Battle looms for Wellington waterfront building
Wellington looks set for another drawn-out development battle with controversial plans for a new six-storey building on the waterfront.
Wellington Waterfront will today unveil plans for an office building with an indoor public plaza where people can shelter from Wellington's weather.
If approved it would be built near Kumutoto by private developers with a lease paid to Wellington ratepayers.
But Wellington city councillors had mixed reactions to the design when briefed on it yesterday. Previous waterfront developments have sparked fierce community opposition, and a long process of appeals and court proceedings is already being predicted.
The proposed building, which would be built at site 10 – the motorhome park opposite the NZ Post building in Waterloo Quay – would be developed by the Newcrest Group.
The building would feature six floors. The top five would be office space, and 60 per cent of the ground floor would be a public plaza or "winter garden".
Surrounding outdoor areas in the Whitmore Plaza would also be developed to complete the promenade to Wellington railway station.
All waterfront buildings are required to have publicly accessible space.
Wellington Waterfront chief executive Ian Pike said the proposed public plaza would provide a different option to the bars and cafes in other buildings.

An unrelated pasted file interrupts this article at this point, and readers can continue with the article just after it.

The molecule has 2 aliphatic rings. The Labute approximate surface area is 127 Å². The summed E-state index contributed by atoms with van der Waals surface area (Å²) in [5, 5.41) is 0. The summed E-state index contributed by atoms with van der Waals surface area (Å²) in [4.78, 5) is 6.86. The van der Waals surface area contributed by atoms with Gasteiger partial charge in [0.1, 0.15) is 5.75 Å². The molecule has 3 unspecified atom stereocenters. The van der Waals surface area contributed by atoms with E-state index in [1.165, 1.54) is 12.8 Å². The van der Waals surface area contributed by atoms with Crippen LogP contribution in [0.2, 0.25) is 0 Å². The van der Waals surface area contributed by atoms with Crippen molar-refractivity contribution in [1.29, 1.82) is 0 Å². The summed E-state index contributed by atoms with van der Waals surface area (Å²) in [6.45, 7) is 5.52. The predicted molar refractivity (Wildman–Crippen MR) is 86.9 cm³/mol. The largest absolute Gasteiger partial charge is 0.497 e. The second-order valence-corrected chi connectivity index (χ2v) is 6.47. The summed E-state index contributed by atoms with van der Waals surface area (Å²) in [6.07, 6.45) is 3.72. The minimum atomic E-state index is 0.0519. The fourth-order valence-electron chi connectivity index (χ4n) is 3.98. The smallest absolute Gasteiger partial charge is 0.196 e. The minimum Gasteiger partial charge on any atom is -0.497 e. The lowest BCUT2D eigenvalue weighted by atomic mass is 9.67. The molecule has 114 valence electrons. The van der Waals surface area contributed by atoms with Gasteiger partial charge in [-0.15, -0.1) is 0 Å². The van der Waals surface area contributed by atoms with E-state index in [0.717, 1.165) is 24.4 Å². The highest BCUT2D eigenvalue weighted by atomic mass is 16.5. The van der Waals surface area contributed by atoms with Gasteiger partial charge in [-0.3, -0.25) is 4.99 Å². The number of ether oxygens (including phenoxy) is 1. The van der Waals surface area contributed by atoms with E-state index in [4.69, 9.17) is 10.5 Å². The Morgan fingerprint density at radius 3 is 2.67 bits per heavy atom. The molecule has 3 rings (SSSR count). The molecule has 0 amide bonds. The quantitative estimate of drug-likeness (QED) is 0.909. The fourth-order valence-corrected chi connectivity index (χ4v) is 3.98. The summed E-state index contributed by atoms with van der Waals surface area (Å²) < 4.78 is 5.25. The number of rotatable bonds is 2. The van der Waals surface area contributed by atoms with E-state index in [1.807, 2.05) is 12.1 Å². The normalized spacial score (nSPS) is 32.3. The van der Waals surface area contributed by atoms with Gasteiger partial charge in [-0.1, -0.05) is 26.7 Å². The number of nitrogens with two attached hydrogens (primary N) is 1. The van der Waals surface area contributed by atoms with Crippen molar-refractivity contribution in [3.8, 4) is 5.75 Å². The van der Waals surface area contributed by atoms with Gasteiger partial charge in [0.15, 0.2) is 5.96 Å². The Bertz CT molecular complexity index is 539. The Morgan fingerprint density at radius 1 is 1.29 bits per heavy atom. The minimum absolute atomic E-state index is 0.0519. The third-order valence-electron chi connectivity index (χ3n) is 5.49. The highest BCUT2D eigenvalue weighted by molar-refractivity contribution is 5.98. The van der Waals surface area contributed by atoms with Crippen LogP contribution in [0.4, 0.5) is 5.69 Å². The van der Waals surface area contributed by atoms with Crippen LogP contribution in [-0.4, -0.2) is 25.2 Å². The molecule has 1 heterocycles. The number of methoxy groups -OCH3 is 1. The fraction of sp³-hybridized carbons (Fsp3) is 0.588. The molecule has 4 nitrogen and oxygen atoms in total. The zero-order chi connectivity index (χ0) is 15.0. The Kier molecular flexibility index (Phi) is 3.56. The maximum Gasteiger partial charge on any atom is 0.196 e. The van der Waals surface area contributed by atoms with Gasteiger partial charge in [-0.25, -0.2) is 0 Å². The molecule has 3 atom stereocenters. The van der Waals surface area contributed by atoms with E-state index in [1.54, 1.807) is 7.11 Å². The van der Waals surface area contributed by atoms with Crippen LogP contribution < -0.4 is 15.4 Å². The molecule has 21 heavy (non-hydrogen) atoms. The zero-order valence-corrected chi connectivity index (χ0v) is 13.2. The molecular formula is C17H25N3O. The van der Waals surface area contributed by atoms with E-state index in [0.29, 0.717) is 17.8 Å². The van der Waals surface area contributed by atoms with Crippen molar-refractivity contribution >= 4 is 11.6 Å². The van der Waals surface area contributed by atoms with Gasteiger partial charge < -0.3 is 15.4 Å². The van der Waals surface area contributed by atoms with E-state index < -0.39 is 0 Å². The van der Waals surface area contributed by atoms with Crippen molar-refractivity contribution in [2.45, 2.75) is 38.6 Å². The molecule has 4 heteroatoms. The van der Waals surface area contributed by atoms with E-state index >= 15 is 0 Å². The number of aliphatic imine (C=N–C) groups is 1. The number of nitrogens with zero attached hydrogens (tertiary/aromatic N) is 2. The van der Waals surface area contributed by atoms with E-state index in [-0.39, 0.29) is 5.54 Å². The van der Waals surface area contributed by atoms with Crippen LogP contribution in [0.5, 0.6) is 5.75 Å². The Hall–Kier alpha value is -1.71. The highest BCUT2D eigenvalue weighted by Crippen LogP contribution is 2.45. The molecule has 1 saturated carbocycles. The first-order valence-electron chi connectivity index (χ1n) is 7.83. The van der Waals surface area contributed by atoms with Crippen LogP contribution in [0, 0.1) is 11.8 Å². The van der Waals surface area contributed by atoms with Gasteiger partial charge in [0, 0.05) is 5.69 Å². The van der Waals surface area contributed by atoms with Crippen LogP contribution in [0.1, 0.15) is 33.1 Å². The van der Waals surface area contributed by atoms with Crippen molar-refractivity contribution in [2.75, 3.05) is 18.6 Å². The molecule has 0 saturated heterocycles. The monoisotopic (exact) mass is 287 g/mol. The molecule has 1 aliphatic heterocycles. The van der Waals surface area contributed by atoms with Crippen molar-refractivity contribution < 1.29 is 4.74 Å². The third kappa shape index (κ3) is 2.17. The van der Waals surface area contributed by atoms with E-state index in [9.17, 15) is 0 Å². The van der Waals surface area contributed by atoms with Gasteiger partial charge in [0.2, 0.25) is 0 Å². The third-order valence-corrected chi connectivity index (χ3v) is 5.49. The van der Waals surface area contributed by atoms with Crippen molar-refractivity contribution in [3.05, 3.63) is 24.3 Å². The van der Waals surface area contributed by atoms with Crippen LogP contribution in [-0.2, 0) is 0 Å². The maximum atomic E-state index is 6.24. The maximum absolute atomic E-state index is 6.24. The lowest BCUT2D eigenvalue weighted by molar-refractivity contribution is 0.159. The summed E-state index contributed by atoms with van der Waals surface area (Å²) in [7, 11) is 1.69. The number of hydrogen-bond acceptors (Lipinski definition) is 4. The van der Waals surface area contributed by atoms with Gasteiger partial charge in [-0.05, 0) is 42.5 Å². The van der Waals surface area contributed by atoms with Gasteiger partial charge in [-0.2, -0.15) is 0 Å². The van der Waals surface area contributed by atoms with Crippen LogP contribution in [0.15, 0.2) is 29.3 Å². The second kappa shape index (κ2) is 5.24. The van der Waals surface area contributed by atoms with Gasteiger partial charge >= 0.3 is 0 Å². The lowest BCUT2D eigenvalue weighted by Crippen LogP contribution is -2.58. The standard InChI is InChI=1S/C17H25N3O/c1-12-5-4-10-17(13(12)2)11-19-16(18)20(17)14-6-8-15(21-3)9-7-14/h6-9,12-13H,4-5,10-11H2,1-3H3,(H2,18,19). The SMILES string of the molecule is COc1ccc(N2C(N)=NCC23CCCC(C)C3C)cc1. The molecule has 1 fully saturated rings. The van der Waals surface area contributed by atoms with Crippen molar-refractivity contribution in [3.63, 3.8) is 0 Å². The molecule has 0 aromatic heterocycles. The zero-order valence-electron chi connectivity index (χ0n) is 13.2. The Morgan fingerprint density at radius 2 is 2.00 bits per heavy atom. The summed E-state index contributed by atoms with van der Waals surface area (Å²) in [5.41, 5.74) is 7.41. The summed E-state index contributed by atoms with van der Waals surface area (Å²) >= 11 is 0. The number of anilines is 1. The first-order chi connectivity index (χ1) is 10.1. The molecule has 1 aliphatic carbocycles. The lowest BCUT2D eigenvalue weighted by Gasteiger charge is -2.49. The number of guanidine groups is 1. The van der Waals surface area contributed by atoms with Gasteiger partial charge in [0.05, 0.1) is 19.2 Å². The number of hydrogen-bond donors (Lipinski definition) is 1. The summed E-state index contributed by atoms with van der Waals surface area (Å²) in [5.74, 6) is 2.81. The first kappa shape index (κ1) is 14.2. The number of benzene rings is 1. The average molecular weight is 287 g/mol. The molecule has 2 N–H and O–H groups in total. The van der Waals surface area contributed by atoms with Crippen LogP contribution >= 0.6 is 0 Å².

"We've elected to go with quite a different offering in this building ... This is an opportunity, in a time of economic recession, to deliver a building that's leading edge."
Though there was an over-abundance of vacant office space in Wellington, the quality of the building, which would include state-of-the-art seismic earthquake strengthening, would make it attractive to businesses, he said.
The design would now be open for public submissions before going to the council late next month for signoff.
Wellington city councillor and Waterfront board member Justin Lester said the design was a "good compromise" for an area that was currently a "concrete wasteland", though he acknowledged that some people would prefer the area to be left as public space.
However, built-environment portfolio leader Iona Pannett said the design was disappointing and would likely spark consternation, opposition and appeals.
The building was "huge" and more should be done with the public space.
"I don't think it is as iconic as it could be, and should be."
Both councillors agreed the proposal was likely to fuel opposition and follow the path of other waterfront development proposals, with long consent and court processes.
A proposed $45million Hilton Hotel on the Queens Wharf outer-T was ditched after an Environment Court process, while the $100m-to-$150m Clyde Quay Wharf apartments development at the Overseas Passenger Terminal went through a five-year process before eventually being approved by the Environment Court.
Waterfront Watch president Pauline Swann had not seen the proposed design, so could not say whether the group would oppose the development.
However, she was "shocked" the design process was under way while court proceedings over proposed waterfront development restrictions were continuing.
The "Variation 11" district plan change sets a maximum size and height for new waterfront buildings. Developments within proposed size limits could be granted discretionary consent by the council, skipping the need for a resource consent process with public participation.
Waterfront Watch opposes public consultation being lost, and says the waterfront should not be an extension of the CBD.
Releasing a design before that process was completed was "astounding".
THE PROPOSED BUILDING